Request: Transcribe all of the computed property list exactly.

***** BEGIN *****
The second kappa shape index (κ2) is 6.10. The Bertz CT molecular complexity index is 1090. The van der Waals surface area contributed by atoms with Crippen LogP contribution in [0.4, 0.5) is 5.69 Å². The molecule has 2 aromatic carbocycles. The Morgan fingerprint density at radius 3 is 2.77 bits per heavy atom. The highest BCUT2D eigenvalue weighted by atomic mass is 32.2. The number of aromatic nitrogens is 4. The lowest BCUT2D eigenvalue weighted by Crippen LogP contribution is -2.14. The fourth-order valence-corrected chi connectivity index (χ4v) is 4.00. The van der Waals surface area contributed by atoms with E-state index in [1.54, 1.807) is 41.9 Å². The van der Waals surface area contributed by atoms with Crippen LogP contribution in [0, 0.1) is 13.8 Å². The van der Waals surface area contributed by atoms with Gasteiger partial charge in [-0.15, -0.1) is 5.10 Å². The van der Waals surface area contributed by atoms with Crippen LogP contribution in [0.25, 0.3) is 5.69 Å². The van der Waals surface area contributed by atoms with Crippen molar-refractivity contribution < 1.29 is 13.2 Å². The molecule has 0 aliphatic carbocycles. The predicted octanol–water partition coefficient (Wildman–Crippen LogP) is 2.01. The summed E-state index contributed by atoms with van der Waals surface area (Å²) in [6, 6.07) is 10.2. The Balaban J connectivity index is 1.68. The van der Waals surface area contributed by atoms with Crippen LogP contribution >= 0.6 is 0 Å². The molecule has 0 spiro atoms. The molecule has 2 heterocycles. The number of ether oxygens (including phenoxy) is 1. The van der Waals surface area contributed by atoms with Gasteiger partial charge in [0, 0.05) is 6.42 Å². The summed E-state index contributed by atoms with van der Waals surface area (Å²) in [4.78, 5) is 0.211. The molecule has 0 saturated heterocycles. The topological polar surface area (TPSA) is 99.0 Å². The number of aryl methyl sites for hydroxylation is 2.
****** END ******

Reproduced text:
The second kappa shape index (κ2) is 6.10. The Bertz CT molecular complexity index is 1090. The van der Waals surface area contributed by atoms with Crippen LogP contribution in [0.4, 0.5) is 5.69 Å². The molecule has 2 aromatic carbocycles. The Morgan fingerprint density at radius 3 is 2.77 bits per heavy atom. The highest BCUT2D eigenvalue weighted by atomic mass is 32.2. The number of aromatic nitrogens is 4. The lowest BCUT2D eigenvalue weighted by Crippen LogP contribution is -2.14. The fourth-order valence-corrected chi connectivity index (χ4v) is 4.00. The van der Waals surface area contributed by atoms with E-state index in [1.54, 1.807) is 41.9 Å². The van der Waals surface area contributed by atoms with Crippen LogP contribution in [0, 0.1) is 13.8 Å². The van der Waals surface area contributed by atoms with Gasteiger partial charge in [-0.15, -0.1) is 5.10 Å². The van der Waals surface area contributed by atoms with Crippen LogP contribution in [0.25, 0.3) is 5.69 Å². The van der Waals surface area contributed by atoms with Crippen molar-refractivity contribution < 1.29 is 13.2 Å². The molecule has 0 aliphatic carbocycles. The predicted octanol–water partition coefficient (Wildman–Crippen LogP) is 2.01. The summed E-state index contributed by atoms with van der Waals surface area (Å²) in [6, 6.07) is 10.2. The Balaban J connectivity index is 1.68. The van der Waals surface area contributed by atoms with Crippen LogP contribution >= 0.6 is 0 Å². The molecule has 0 spiro atoms. The molecule has 2 heterocycles. The number of ether oxygens (including phenoxy) is 1. The van der Waals surface area contributed by atoms with Gasteiger partial charge in [0, 0.05) is 6.42 Å². The summed E-state index contributed by atoms with van der Waals surface area (Å²) in [4.78, 5) is 0.211. The molecule has 0 saturated heterocycles. The topological polar surface area (TPSA) is 99.0 Å². The number of aryl methyl sites for hydroxylation is 2.